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Quezon City

Quezon City P is the former capital and the most populous city in the Philippines. Located on Luzon Island, Quezon City is one of the cities and municipalities that comprise Metro Manila, the National Capital Region. The city was named after Manuel L. Quezon, the former president of the Commonwealth of the Philippines who founded the city and developed it to replace Manila as the country's capital.

Quezon City

Region: National Capital Region (NCR)
Founded: October 22, 1939
2000 census—2,173,831.
Density—13,492 per km².
Area: 161.12 km²
Barangays: 142
Congressional districts: 1st to 4th districts of Quezon City
Class: 1st class; urban

Quezon City is not located in and should not be confused with Quezon province, which was also named after the president, who hailed from that province.

Being the former capital, many government offices are located in the city, including the Batasang Pambansa, the seat of the House of Representatives, which is the lower chamber in the Philippine Congress. The main campus of the University of the Philippines is also located here.

The city features many spacious parks, tree-lined boulevards, and lots of commercial areas, popular with shoppers all over the metropolis. Most of the city is composed of residential areas and there is almost little industry in the large city.

The City

Quezon City is the biggest city in Metro Manila, which at approximately 160 square kilometers covers almost one-fourth of the area of Metro Manila. The city lies on a relatively high plateau on the northeast corner of the metropolis between the lowlands of Manila to the southwest and the Marikina River valley to the east. The southern portion is drained by the very narrow San Juan River and its tributaries to Pasig River, while running in the northern portions of the city is the equally narrow Tullahan River.

Quezon City is bordered by Manila to the southwest, by Caloocan City and Valenzuela City to the west and northwest. To the south lies San Juan and Mandaluyong City while Marikina City and Pasig City borders Quezon City to the southeast. To the north across Marilao River lies San Jose del Monte City in the province of Bulacan and to the east lies Rodriguez and San Mateo, both in the province of Rizal.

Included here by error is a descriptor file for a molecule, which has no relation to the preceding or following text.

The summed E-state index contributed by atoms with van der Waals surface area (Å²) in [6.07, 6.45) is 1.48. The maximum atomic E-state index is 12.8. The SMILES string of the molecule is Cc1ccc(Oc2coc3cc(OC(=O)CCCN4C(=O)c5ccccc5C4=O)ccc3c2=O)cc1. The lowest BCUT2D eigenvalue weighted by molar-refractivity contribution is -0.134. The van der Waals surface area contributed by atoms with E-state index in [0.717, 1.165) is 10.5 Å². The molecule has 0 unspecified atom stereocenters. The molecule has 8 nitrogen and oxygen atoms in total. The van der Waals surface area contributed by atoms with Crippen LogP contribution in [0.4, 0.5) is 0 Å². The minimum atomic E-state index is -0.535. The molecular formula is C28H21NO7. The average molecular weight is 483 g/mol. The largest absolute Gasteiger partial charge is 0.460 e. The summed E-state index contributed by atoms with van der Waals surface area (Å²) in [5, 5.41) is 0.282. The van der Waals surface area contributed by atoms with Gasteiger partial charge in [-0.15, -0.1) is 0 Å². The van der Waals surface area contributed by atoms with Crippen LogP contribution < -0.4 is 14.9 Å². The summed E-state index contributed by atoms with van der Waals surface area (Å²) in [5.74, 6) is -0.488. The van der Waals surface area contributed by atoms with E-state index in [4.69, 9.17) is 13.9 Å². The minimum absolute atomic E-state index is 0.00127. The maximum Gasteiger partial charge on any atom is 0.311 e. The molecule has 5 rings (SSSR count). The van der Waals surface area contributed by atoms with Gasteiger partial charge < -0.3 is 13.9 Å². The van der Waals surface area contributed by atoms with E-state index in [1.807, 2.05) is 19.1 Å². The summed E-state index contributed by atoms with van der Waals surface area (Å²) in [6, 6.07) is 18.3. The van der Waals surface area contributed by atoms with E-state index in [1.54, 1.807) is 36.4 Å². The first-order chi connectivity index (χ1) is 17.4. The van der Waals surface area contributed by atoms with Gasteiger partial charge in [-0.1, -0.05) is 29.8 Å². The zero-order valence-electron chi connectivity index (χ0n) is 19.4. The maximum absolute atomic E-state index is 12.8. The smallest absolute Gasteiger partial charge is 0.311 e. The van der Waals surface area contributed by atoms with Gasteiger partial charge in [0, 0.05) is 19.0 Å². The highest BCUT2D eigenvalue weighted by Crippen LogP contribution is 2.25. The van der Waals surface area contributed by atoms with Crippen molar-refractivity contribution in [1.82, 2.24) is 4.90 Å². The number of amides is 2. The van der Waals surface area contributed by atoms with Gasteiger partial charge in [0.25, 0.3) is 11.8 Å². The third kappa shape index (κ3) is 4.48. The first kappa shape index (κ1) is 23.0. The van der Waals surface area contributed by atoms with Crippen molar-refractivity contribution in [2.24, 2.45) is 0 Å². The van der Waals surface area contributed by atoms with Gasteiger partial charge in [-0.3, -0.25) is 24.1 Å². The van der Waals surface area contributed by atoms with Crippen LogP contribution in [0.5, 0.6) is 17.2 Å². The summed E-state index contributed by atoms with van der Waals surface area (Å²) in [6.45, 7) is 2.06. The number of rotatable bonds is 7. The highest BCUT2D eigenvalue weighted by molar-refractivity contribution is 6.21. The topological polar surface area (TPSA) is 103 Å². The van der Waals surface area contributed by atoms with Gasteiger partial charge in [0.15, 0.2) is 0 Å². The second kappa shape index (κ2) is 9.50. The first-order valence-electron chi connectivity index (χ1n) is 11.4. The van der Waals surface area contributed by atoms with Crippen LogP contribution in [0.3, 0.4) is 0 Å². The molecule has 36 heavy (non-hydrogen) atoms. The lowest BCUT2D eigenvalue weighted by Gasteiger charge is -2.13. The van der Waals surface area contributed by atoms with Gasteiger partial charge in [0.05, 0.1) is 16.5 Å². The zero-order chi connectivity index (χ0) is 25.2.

The city can be divided into a number of areas. The southern portion of the city, where most of the interesting places are, is divided into a number of places including Diliman, Commonwealth, the Project areas, Cubao, Kamias-Kamuning, New Manila, San Francisco del Monte and Sta. Mesa Heights. The northern half of the city is often called Novaliches and contains the areas of Fairview and Lagro. Most of these areas have no defined boundaries and are primarily residential in nature.


Diliman, located at the center of the southern part of Quezon City, is where many government offices are located, including the City Hall. Diliman is also home to the main campus of the University of the Philippines.

At Diliman's center lies the Quezon Memorial where Pres. Manuel L. Quezon is interred. The monument, encased in marble, is the highest structure in that part of the city. Running around the monument is the 2-kilometer Quezon Memorial Circle, also known as the Elliptical Road. The circle links Commonwealth, Visayas, Kalayaan, East, North, and Quezon Avenues. The last three avenues provide access to Epifanio de los Santos Avenue (EDSA), the main highway in Metro Manila.

The Quezon City Hall, one of the highest city halls in the country is located along the Circle. Surrounding the city hall are spacious parks and open areas. Some of the national government angencies whose head office is located in Diliman are the Bureau of Internal Revenue (BIR), Social Security Systems (SSS), the National Power Corporation, the Philippine Institute of Volcanology and Seismology (Philvolcs), the National Computer Center (NCC), the Departments of Agriculture (DA), Agrarian Reform (DAR), and the Environment and Natural Resources (DENR).

Surrounding the Circle are many important health centers and institutions. Along East Avenue stands the Philippine Heart Center, the East Avenue Medical Center (EAMC), the National Kidney Institute, and the Philippine Mental Health Association. Along North Avenue is the Veteran's Memorial Medical Center (VMMC) and the Philippine Health Association. The Philippine Children's Medical Center and Lung Center of the Philippines is located along Quezon Avenue.

The University of the Philippines, Diliman (UPD) lies at the northwestern portion of Diliman occupying 492 hectares of rolling land. See the University of the Philippines, Diliman (Campus section).

Most of the rest of the area is devoted to residential purposes. Some villages in this portion of Diliman contain boarding houses where faculty and students of UPD stay.

Commonwealth and Balara

North of Diliman lies the Commonwealth area, so-named because of Commonwealth Avenue (also named Don Mariano Marcos Avenue) which runs through its center. This is a primarily middle-class residential area home to many subdivisions (residential associations).

At the heart of Commonwealth is the Batasang Pambansa (literally national lawmaking place), which is where the country's House of Representatives holds its sessions. Many congressmen stay in houses in the surrounding subdivisions.

South of Commonwealth and east of Diliman is Balara. The area of Balara along Tandang Sora Avenue is relatively poor, while the outlying areas contain some of the richest subdivisions in the city. Capitol Hills Subdivision and Ayala Homes are where many rich congressmen live. Adjacent to Ayala Heights is the Capitol Hills Golf and Country Club, a popular golf course.

Loyola Heights

Loyola Heights, to the southeast of Diliman is Marikina City's gateway to Quezon City. The Aurora Boulevard and Katipunan Avenue provide easy access, but often bringing traffic jams especially during rush hours.